The importance of celebrating achievements really struck me when I moved to Bristol during 2013. Arriving from somewhere where community action has far less breadth and momentum, I revelled in the richness of what Bristol's grassroots movements for social change have achieved. From needing to work hard to spend time in places where Transition is already underway, I literally found it hard to move without coming across some visible manifestation, and benefit, of decades of sustainability action.

Community gardens and other growing projects all over the place (80 throughout the city, I am told), providing local cafes and restaurants or acting as informal community learning spaces; a local permaculture group with over 1000 members, and dozens more coming through the design certificate course and Shift Bristol's groundbreaking Practical Sustainability course every year; a city-wide network of community energy projects; a functional cycling infrastructure and thriving bike culture; more talks, films and other gatherings of the like-minded than you could ever hope to attend, and a new local currency rapidly establishing itself as a marker of distinction for independent traders. 

Marvelling at the abundance, I was surprised to discover that the most common attitude among seasoned Bristolians in this scene was one of frustration at how much more remains to be done. While I joyfully rode or walked to the back yard of my local social centre to pick up my weekly veg bag from a community-run permaculture farm two miles from my home, I heard old-timers grumble about the extent to which Bristol remains very much part of the carbon economy, the traffic-clogged city streets, the number of supermarkets, economic dependency on a small number of large and ethically dubious businesses. All this is true, and it's also true that several decades of community action, accelerated since Transition took off since 2007, has left a rich legacy.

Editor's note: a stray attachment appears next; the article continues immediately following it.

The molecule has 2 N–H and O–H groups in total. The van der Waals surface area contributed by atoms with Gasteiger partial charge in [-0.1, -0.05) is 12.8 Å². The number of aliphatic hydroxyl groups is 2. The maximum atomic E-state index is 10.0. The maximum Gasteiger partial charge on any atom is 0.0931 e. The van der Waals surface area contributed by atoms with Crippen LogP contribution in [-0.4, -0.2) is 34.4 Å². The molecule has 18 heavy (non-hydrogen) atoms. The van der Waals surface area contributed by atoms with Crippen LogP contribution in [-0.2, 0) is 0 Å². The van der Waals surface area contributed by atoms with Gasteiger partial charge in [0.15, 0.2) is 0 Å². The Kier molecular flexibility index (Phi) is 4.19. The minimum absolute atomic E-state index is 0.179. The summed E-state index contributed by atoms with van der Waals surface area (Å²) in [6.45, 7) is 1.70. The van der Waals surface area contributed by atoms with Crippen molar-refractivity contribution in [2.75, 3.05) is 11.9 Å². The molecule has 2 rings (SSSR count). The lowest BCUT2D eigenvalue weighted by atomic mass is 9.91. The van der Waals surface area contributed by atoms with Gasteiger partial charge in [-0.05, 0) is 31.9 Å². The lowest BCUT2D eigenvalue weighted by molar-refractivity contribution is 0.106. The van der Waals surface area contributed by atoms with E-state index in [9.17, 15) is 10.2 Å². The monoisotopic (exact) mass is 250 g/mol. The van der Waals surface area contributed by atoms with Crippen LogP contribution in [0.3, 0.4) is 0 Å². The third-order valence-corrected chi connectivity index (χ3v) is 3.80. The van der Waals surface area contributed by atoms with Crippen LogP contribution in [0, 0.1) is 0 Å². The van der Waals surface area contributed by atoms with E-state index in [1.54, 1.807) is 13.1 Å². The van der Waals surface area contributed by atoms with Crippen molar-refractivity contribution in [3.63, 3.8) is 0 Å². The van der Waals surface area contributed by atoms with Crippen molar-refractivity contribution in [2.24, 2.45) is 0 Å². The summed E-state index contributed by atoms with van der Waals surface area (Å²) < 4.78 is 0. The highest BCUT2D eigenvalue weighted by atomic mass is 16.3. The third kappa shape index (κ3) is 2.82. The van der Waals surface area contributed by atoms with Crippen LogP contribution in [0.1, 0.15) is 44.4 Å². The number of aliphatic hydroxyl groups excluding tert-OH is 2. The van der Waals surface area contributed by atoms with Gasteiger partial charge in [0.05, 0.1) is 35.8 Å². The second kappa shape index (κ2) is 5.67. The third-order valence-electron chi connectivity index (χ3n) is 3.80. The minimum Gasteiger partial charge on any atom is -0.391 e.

The cultural ground for Transition has become well established. It's easy to spend most of your time with people and in places who hold and express core values of sustainability and social justice, something I find deeply nourishing. Any new project or initiative is richly resourced in terms of knowledge, skills, networks, sympathy, and background understanding of the big picture of which it forms a part. In the daily work of pushing things forward still further, it's natural to focus on how far there is to go rather than what's already been accomplished.